In FIG. 29, a building 400B has a portion 410, at right, completely covered by roof panels 270. At left, only seating areas 412 are covered. An atrium area 414 is depicted with a roof panel 270A repositioned so that in interior of atrium area 414 can be seen; however atrium area 414 can be provided without a roof.

Tubes 240, 242 can be used to attached roof panels 270 to segments 100. More particularly, panel 270 can be provided with one or more pins 244 which can be inserted into channels 238 within pins 240, 242, as described with respect to FIG. 24, for example.

In FIG. 30, a segment 100 is constructed with two attached vertical stabilizing columns 404, which are sufficiently strong to form load bearing elements for structures with roof panels 270, or for multilevel structures. Columns 404 can be attached to left and right side portions 216, 218, or may replace left and ride side portions 216, 218. Columns 404 can be attached to panels 300 and upper and lower portions 212, 214 as described herein with respect to left and right side portions 216, 218, or by any other means such as, for example, any of welding, brazing, adhesive, threaded fastener, rivets, clips, or clamps. In another embodiment, columns 404 are not attached to segments 100, and may be free-standing, or may be fastened to the ground, or to a foundation.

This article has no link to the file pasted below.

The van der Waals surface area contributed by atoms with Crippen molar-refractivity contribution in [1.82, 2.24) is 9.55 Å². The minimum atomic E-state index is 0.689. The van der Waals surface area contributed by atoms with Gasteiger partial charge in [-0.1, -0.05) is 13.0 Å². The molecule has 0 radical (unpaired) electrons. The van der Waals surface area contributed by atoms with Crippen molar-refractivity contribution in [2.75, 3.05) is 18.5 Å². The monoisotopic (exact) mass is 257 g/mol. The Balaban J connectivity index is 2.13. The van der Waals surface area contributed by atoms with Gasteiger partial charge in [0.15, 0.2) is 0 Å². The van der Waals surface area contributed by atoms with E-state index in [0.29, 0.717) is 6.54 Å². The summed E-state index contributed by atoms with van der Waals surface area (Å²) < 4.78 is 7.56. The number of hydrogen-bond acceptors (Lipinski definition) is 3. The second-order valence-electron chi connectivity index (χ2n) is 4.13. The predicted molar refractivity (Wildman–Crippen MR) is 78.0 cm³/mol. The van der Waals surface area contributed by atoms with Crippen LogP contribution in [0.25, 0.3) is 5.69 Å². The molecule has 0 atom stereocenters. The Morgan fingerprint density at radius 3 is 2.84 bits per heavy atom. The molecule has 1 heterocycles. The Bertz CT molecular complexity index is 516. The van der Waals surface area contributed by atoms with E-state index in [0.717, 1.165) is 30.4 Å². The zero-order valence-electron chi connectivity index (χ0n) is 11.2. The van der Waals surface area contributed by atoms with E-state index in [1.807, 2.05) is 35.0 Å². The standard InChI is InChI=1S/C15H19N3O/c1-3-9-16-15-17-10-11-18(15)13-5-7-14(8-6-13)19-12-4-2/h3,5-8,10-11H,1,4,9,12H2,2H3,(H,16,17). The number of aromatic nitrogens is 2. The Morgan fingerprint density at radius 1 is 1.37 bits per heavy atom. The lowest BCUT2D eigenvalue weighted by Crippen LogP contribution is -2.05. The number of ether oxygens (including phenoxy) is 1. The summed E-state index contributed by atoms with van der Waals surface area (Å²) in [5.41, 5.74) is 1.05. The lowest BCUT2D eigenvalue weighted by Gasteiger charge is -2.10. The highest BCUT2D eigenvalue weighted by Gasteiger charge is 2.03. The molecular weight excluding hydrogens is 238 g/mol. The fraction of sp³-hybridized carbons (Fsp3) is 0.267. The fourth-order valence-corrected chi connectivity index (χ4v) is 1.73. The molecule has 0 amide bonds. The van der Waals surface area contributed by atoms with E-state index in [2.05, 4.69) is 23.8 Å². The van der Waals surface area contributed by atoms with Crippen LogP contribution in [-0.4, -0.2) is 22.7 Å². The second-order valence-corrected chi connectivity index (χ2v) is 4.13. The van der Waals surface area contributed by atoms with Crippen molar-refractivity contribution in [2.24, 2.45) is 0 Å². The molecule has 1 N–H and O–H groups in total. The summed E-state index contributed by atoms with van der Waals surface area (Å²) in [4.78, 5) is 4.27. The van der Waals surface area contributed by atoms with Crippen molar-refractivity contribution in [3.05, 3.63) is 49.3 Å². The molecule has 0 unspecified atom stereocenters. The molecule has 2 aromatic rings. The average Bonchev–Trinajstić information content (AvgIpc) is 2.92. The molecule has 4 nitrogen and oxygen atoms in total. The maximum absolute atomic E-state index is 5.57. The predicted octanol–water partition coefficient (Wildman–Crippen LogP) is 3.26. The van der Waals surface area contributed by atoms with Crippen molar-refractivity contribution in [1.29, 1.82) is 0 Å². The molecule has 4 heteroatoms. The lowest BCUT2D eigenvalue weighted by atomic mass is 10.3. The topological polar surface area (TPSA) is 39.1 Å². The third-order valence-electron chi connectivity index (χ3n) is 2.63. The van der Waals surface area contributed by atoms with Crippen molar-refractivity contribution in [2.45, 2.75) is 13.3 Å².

FIG. 31 illustrates one possible manner of attaching a strut 402 to a vertical column 404, and one or both ends of strut 402, or midway along a length of strut 402. More particularly, a bracket 242 having a bent plate 244 attached to strut 402 and column 404. In this example, bracket 242 includes a gusset 246 which maintains the bend angle of plate 244 under load.